…at St Paul’s Church, Covent Garden, yesterday (Sunday 25 April 2010), conducted by Ben Palmer.
The concert began with the overture to Mozart’s Don Giovanni, beginning with a riskily fast tempo for the ‘slow’ introduction – the spooky music for the arrival of the statue of the dead Commendatore at Don Giovanni’s supper table; but Ben Palmer knew what he was doing, and it worked. The ensuing Allegro was a bit of a scrabble, the strings not quite in tune yet, the trumpets and timpani drowning everything out at their entries in the echoey acoustic of St Paul’s. (Solution? Harder timp sticks? Just mark all their dynamics down a bit? Make each entry a very quick diminuendo from a fortepiano? Shame, as the ‘straight’ natural trumpets made a great sound, as well as looking terrific.)
And the Overture ended with an awkward and stylistically out-of-kilter concert ending (necessary because in the opera itself the Overture doesn’t ‘finish’ but segues into the first scene in a different key). Nul points to whichever publisher perpetrated that one – there are much simpler solutions that work fine.
Next came the reason we were there – my niece Rosie Burton playing the Hummel Bassoon Concerto. There is something of a shortage of decent bassoon concertos (well, if you don’t count the 36 or so by Vivaldi, and one that probably isn’t by Rossini); the teenage Mozart wrote one, which is famous because it is by Mozart but is really not up to much (though you wonder what the other half-dozen or so he is alleged to have written might have been like). Weber wrote the greatest of all, in 1811; and that’s about it, apart from a few modern ones. No Beethoven, Brahms Dvořák or Elgar… And then there’s Johann Nepomuk Hummel. He was an interesting chap – student (and lodger) of Mozart, pupil of Haydn and Beethoven, wrote some fine (and very jolly) chamber music, including the wittiest Wind Octet ever written; and he wrote his Grand Concerto for Bassoon in 1805. It isn’t heard very often, because it is VERY difficult: not only is there lots of whizzing about in semiquavers, but the writing is awkward and un-bassoony – double octaves, huge skips and ever-widening arpeggio patterns – so the piece is even harder than it sounds.
Rosie did a fantastic job, performing with note-perfect accuracy, style, polish and fun, and above all with a gorgeous sound: warm, rich tone, smooth and nutty, and totally under control at all times. I am very envious! – and very proud.
After the interval, Beethoven’s Symphony No. 2 in D – an ‘early’ work that isn’t heard as often as it should be or used to be. Ben Palmer once again went for broke in his daringly fast tempi, but they paid off. And this time the stabs of trumpets and timpani were perfectly judged, providing Beethovenian ‘punctuation’ with point and clarity but never drowning the rest of the band.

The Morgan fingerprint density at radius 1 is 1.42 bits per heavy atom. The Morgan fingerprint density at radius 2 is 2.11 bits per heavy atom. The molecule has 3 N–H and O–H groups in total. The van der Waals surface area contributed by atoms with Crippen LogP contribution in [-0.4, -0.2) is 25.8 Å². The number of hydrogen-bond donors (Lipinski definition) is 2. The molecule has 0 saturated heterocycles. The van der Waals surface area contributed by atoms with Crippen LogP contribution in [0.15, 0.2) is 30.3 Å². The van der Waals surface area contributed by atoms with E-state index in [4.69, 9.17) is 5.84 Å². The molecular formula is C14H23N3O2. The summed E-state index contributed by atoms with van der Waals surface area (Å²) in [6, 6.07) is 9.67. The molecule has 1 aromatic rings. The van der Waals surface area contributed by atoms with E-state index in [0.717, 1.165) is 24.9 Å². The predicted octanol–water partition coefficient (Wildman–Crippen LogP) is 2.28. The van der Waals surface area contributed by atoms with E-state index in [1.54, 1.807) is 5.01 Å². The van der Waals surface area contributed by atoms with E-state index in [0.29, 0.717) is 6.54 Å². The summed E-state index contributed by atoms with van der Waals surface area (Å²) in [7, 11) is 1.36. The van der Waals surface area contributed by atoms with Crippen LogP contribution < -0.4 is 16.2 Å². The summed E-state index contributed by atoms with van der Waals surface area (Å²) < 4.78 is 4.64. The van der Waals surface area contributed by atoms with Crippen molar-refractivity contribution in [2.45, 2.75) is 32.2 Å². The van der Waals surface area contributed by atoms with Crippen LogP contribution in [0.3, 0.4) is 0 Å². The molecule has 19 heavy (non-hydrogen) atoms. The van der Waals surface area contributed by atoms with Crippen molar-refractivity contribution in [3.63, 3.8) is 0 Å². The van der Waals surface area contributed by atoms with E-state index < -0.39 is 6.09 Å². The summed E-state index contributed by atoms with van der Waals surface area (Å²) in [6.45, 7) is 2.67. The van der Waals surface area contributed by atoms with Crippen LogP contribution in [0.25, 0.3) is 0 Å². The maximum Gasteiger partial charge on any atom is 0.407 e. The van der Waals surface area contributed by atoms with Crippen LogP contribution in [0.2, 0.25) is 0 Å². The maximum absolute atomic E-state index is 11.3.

The gently lilting ‘slow’ movement was refreshing – special praise for Tom Hardy on bassoon, along with the other woodwind principals – though I would have preferred just a little more room to breathe for the bouncy cello theme: the tempo is Larghetto, after all.
Conversely, the Scherzo felt as if it could have done with being even quicker. But it made its Beethovenian mark, especially the moment in the Trio when the unison strings say ‘We’re going to play in F sharp major now’ and the rest of the orchestra says ‘Oh no you’re not!’
The Finale was an absolute rocket, and brilliantly effective. Occasionally it seemed to totter on the verge of rushing out of control, but never quite did. Ben Palmer captured perfectly Beethoven’s shock tactics and rough wit in the handling of the opening ‘yah boo’ motive, and conversely the hushed moment in the Coda when pizzicato cellos and basses step down and down into new harmonic realms, ‘as if’, in the words of Sir George Grove quoted by my brother Tony in his programme note, ‘we had passed through a door and were in a new enchanted world’.
Talking of which, one small disappointment was the presence of just one double bass – who was, however, always rock solid and perfectly audible; but even with a small orchestra one surely needs two or three basses, especially as Beethoven himself apparently preferred to have more basses than cellos.
Nevertheless, this was the most exciting and compelling performance of Beethoven 2 I have heard in a long time, or possibly ever; by this time the orchestra was perfectly in focus and in full steam, and Ben Palmer brought it to life and made sense of the piece in ways I had certainly never heard before. Great concert.
more about the orchestra on their website: http://www.orchestraofstpauls.co.uk/